Sunday, June 11, 2006

Pretty Bubbles In The Air

A few months before each World Cup, Adidas unveil the official ball of the tournament. And every time, they get blasted for it. In 1982, the balls were of such a poor build quality that they couldn't last ninety minutes without having to be replaced. This time around, as it has been for the last two or three tournaments, it's the weight. Goalkeepers have criticised the way that they move in the area, and several times already we've seen shots that have resulted in goalkeepers having to make very unorthodox saves indeed. At the moment, I'm watching Holland vs Serbia, and twice Edwin Van Der Saar has made saves with parts of his body that he wouldn't ordinarily choose to stop a rapidly moving football with.

It does make me wonder how they keep getting this contract. In most sports, a manufacturer that consistently supplied materials that were complained about by the people taking part in said tournament would be replaced by someone that supplied materials to a higher standard. At this rate, by about 2018 they'll being beach balls with remote controls in them and goalkeepers will get man of the match awards for every shot that they manage to save. I suspect that money is the problem here. These contacts aren't won on the basis of quality - they're based on the amount of money paid to FIFA for the right to do it. One can only hope that Nike, Umbro or Mitre can stump up the cash to do the job at some point in the future.


colin said...

I remember, after Roberto Carlos scored that free kick against France in Le Tournoi, a man from Mitre going on the radio solely to point out that it would have been impossible with one of his company's balls.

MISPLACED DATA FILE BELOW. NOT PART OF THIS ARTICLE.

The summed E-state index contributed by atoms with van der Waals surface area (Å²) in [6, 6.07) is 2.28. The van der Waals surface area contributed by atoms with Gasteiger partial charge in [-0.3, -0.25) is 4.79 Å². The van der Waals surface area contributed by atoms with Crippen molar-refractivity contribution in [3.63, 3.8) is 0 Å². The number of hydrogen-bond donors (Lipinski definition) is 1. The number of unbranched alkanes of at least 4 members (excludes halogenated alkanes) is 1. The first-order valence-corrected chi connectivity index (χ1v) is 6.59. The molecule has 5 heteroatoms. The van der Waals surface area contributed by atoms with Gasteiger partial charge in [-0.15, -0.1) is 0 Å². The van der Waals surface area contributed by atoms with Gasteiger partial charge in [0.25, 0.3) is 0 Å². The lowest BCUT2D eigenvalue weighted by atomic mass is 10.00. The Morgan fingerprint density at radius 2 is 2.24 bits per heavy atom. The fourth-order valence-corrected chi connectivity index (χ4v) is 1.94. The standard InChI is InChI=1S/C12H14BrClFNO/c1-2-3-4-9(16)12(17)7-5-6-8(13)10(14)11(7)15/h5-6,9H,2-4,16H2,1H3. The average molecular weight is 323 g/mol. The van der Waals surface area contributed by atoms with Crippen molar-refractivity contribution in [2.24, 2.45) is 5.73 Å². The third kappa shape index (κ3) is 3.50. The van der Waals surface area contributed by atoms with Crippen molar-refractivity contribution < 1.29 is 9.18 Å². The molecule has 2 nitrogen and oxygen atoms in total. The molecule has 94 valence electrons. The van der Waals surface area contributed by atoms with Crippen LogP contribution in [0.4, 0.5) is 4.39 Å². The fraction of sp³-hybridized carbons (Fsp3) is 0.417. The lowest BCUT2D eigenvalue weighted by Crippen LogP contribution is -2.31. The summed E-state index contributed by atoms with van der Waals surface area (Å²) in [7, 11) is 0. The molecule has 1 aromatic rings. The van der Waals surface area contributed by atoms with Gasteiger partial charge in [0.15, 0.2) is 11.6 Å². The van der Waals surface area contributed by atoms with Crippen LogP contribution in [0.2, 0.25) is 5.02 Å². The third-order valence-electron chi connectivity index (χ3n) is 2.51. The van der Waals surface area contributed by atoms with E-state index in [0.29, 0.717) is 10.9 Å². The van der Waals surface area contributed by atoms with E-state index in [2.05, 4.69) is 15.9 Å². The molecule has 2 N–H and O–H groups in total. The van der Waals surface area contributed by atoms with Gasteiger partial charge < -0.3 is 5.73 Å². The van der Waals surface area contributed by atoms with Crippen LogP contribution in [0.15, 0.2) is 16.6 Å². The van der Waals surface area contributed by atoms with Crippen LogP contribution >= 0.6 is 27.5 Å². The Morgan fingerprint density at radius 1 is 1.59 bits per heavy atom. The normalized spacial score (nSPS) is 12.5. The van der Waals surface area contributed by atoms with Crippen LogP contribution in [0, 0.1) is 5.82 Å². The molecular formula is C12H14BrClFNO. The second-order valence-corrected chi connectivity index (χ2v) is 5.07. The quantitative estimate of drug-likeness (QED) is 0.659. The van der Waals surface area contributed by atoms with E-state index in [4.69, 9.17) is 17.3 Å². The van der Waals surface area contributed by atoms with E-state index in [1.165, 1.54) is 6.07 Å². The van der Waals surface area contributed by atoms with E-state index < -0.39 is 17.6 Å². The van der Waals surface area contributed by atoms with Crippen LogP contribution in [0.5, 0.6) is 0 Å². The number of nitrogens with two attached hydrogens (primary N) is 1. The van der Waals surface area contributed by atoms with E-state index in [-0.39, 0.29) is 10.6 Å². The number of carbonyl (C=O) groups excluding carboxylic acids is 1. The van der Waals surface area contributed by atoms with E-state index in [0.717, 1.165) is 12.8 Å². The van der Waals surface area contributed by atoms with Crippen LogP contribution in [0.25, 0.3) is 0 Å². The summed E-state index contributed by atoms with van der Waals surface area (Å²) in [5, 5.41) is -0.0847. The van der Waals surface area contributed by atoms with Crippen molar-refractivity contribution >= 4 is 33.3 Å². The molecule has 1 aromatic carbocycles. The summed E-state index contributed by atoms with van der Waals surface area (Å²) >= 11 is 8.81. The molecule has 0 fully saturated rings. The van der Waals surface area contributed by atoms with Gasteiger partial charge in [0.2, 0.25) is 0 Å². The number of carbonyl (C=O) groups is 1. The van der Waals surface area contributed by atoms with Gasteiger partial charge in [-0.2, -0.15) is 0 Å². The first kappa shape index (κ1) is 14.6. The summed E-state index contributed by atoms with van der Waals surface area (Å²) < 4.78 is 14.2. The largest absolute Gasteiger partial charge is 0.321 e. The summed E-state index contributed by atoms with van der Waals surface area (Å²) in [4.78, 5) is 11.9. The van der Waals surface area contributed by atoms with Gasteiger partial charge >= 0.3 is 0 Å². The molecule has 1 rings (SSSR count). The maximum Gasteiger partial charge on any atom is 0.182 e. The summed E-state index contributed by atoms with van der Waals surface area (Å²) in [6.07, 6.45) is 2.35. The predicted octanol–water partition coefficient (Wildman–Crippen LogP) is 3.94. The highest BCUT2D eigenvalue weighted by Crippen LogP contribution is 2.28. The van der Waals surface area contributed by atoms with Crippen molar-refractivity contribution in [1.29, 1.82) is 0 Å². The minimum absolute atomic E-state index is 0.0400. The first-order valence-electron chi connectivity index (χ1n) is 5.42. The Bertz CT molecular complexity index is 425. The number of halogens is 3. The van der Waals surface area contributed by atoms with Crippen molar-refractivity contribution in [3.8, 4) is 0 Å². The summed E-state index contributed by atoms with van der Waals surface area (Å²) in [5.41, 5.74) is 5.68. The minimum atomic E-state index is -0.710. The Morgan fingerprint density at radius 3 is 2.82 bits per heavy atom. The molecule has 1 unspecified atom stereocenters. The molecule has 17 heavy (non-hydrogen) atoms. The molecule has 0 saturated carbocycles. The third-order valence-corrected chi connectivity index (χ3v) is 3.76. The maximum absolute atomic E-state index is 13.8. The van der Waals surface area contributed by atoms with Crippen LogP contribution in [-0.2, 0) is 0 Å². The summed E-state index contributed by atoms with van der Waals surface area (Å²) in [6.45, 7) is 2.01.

As I understand it, the issue with the new ball might be the small number of panels. Fewer seams often make the ball more spherical, but tend to make for a less stable ball.

It starts to act almost like a baseball. The less spin on the ball, the more likely it is to bobble wildly as the seam trips the air moving around the ball.

Somebody with a better grasp of physics might be able to confirm or deny this.

JonathanMortimer said...

Adidas will never lose the contract whilst Blatter is top boy at FIFA... thats if they're in danger of losing it at all. In the early 70s in the years up to the 1974 World Cup, they practically invented, with Joao Havelange, rampant commercialism in football which has completely taken over the game and lead to situations like the ticketing scandal which we have in Germany 2006, where large companies pay FIFA small fortunes to advertise their products and get free tickets as part of the deal, decreasing the chance for true football fans from attending games, unless they pay small fortunes to those who work for these companies and have no interest. Its all about greed.

But Blatter seems intent on revolutionising the game himself in other ways, by trying to outlaw physical content in football, as a means of promoting the attacking side of the game. Admittedly, everyone prefers to watch their team attack rather than defend, but the game is going to change beyond recognition if he continues to get his way. The fact that the balls are getting lighter and therefore easier to score with seems to reinforce this theory - defenders jobs are getting harder to do all round basically. And why? Probably for the same reasons as highlighted in the previous paragraph. Greed. By making football more attacking, it supposedly makes it more appealing to those who would not usually want to watch it, perhaps richer countries like the US, who FIFA have yet to find a way of squeezing more money from.

Football is changing, and has even more so since the early 90s than ever before, and its all about the money. Brazil found out the hard way in 98 by being forced to carry a dead weight in the form of Ronaldo who was clearly unable to play after suffering a seizure. I also get the impression several of their more recognisable names like Roberto Carlos and Cafu are being retained in the current squad, as well as the Ronaldo, for the same reason - the Nike marketing monster that seems intent on taking over football.

Perhaps Blatter will be ousted from his role by an American who wants to take over the FIFA presidency and use Nike just like Havelange used Mr Dassler in the 70s. If, god forbid, that every happened, expect the game to be divided into quarters to incorporate more advertisement breaks, 2 balls on the pitch, and a 30 second shot clock.

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